Watercolour of a Greenlander hunting seals in a kayak. GREENLAND INUIT, ANONYMOUS ARTIST.
Watercolour of a Greenlander hunting seals in a kayak.

Watercolour of a Greenlander hunting seals in a kayak.

Unsigned: c. 1800-1820.

Watercolour on laid paper, 193 x 185 mm, mounted.

Beautiful depiction of traditional Inuit seal hunting

A very finely painted depiction of a traditional Greenlandic Inuit hunter after harp seals in his distinctive hunting kayak. The unsigned watercolour is of considerable quality and style, and depicts an Inuit pursuit with a level of detail whose accuracy modern historical sources now confirm. A very simplified version of this image was published in Orme's collection of Foreign Field Sports (London, 1813) as "Greenland Seal Catching", an aquatint engraved by M. Dubourg after John Heaviside Clark (1770-1863). The present drawing is of so much higher quality, and contains so much detail that could not have come from the Orme aquatint, that there seem to be just two possibilities: either the present drawing is an original from which the Orme print was derived, or both images derive from a common source. If the latter, there is no trace of such an image to be found today.

A very finely painted depiction of a traditional Greenlandic Inuit hunter after harp seals in his distinctive hunting kayak. The unsigned watercolour is of considerable quality and style, and depicts an Inuit pursuit with a level of detail whose accuracy modern historical sources now confirm. A very simplified version of this image was published in Orme's collection of Foreign Field Sports (London, 1813) as "Greenland Seal Catching", an aquatint engraved by M. Dubourg after John Heaviside Clark (1770-1863). The present drawing is of so much higher quality, and contains so much detail that could not have come from the Orme aquatint, that there seem to be just two possibilities: either the present drawing is an original from which the Orme print was derived, or both images derive from a common source. If the latter, there is no trace of such an image to be found today.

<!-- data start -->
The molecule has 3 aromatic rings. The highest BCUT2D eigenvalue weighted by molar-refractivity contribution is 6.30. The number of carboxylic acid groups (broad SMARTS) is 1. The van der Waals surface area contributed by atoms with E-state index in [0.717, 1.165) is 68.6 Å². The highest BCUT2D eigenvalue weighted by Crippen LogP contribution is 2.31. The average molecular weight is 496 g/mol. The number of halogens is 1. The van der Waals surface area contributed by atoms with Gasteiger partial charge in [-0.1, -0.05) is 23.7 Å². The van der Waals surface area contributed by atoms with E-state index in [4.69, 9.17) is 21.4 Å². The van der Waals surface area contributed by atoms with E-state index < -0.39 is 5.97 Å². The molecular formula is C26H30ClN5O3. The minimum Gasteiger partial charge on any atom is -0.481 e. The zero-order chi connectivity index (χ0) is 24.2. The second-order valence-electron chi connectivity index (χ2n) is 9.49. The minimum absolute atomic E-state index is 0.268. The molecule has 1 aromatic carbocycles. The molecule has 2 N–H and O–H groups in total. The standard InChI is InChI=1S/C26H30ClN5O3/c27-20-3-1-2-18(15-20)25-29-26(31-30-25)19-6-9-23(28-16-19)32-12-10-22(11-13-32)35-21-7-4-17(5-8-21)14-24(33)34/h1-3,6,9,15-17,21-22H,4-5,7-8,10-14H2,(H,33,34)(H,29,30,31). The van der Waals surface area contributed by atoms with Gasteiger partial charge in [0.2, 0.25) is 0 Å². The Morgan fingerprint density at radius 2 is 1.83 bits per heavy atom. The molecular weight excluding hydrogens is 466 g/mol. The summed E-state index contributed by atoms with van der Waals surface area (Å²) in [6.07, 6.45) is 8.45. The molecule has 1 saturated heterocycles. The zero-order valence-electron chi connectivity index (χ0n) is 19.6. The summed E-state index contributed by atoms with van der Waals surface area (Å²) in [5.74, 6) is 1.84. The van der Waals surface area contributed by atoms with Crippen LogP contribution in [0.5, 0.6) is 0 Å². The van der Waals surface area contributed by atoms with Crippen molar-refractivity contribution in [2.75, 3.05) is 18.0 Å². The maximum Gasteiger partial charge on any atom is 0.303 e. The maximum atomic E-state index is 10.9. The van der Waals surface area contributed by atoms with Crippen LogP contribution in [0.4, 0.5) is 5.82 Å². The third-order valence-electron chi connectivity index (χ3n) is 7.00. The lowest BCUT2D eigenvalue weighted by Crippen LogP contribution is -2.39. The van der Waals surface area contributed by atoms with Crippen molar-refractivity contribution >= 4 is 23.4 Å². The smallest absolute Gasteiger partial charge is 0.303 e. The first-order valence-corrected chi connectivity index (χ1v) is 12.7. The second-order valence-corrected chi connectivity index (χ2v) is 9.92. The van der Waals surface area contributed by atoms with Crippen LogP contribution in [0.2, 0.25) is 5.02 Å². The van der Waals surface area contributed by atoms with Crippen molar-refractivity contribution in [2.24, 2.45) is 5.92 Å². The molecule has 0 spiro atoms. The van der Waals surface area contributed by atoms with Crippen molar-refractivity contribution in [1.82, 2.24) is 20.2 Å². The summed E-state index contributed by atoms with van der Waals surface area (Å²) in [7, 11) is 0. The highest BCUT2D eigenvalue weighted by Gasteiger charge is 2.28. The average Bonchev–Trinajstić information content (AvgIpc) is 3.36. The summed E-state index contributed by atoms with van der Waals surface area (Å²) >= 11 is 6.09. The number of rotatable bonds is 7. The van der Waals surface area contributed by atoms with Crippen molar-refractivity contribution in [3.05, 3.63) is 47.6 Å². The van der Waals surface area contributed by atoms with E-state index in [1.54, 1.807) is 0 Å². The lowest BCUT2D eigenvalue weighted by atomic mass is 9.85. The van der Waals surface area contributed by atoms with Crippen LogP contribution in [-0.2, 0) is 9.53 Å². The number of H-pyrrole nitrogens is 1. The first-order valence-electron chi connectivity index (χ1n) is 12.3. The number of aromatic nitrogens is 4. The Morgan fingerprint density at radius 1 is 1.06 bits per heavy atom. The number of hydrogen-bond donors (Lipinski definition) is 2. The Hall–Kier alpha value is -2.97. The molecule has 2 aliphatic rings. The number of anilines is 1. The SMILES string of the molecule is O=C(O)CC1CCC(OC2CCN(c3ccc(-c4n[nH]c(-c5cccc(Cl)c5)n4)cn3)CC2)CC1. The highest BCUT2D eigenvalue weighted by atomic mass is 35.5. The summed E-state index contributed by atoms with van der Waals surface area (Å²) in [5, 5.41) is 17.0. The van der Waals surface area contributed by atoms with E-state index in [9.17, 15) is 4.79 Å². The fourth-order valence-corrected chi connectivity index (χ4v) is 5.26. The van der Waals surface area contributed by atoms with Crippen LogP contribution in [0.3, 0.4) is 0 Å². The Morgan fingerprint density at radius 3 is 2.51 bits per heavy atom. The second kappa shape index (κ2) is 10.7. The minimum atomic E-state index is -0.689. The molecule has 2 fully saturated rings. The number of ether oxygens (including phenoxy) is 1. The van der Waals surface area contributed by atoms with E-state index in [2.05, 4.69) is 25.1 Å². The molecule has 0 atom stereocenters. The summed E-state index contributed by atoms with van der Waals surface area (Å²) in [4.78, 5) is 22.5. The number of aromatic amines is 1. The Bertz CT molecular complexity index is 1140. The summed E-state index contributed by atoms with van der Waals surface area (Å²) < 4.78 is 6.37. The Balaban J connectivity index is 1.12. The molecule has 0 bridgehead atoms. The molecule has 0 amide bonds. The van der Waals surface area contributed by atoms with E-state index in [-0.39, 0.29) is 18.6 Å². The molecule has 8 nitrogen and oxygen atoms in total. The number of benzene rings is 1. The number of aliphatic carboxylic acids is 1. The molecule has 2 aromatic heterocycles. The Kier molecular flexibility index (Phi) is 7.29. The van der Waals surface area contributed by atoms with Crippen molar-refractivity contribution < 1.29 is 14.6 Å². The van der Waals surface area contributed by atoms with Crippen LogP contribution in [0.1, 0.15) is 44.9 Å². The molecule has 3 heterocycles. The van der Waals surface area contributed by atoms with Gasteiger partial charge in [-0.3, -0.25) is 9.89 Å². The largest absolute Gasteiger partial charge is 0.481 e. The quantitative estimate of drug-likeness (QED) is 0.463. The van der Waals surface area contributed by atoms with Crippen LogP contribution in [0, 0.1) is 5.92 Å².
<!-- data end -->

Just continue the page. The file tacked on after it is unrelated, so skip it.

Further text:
The design of the Inuit qajaq (kayak) is estimated to have evolved gradually over as much as four millennia. A personal boat, usually made by the hunter himself to suit his exact size, such a kayak would have been constructed of seal skin stretched over a wooden or whalebone frame; the curved ends were adopted to improve manoeuvrability while the hunter's jacket, usually also made from skins, was typically laced to the boat's skin to form a waterproof seal, enabling the hunter to deal with all sea conditions, including capsize. The double-bladed paddle with square ends is of a specifically Greenlandic type. The objects secured to the boat's deck are a bladder and a roll of line. The attarsoak or harp seal was described by Crantz (see below) as the most stupid of the five types of seal available to the Greenlanders and therefore the usual target of the kayak hunter.